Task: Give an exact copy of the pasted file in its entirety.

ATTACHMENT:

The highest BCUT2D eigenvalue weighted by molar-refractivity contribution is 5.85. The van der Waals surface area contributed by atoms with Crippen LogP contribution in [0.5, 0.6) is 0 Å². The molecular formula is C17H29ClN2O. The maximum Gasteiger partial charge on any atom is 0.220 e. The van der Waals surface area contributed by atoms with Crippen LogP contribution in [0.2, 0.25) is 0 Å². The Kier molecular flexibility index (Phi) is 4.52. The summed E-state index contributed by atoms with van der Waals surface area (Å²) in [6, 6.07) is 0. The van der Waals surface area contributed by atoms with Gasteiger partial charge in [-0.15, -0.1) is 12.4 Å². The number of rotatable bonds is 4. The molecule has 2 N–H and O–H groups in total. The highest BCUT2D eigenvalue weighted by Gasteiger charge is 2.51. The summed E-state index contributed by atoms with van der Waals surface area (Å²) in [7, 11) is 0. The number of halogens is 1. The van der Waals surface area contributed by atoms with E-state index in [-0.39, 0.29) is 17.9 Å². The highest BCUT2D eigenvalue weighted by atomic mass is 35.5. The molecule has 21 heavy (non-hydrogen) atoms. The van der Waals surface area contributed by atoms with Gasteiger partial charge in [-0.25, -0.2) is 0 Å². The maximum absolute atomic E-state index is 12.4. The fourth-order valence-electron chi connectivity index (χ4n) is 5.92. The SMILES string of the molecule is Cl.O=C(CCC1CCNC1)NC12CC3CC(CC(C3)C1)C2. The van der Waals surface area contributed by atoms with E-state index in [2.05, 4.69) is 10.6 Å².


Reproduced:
The highest BCUT2D eigenvalue weighted by molar-refractivity contribution is 5.85. The van der Waals surface area contributed by atoms with Crippen LogP contribution in [0.5, 0.6) is 0 Å². The molecular formula is C17H29ClN2O. The maximum Gasteiger partial charge on any atom is 0.220 e. The van der Waals surface area contributed by atoms with Crippen LogP contribution in [0.2, 0.25) is 0 Å². The Kier molecular flexibility index (Phi) is 4.52. The summed E-state index contributed by atoms with van der Waals surface area (Å²) in [6, 6.07) is 0. The van der Waals surface area contributed by atoms with Gasteiger partial charge in [-0.15, -0.1) is 12.4 Å². The number of rotatable bonds is 4. The molecule has 2 N–H and O–H groups in total. The highest BCUT2D eigenvalue weighted by Gasteiger charge is 2.51. The summed E-state index contributed by atoms with van der Waals surface area (Å²) in [7, 11) is 0. The number of halogens is 1. The van der Waals surface area contributed by atoms with E-state index in [-0.39, 0.29) is 17.9 Å². The highest BCUT2D eigenvalue weighted by atomic mass is 35.5. The molecule has 21 heavy (non-hydrogen) atoms. The van der Waals surface area contributed by atoms with Gasteiger partial charge in [-0.25, -0.2) is 0 Å². The maximum absolute atomic E-state index is 12.4. The fourth-order valence-electron chi connectivity index (χ4n) is 5.92. The SMILES string of the molecule is Cl.O=C(CCC1CCNC1)NC12CC3CC(CC(C3)C1)C2. The van der Waals surface area contributed by atoms with E-state index in [2.05, 4.69) is 10.6 Å².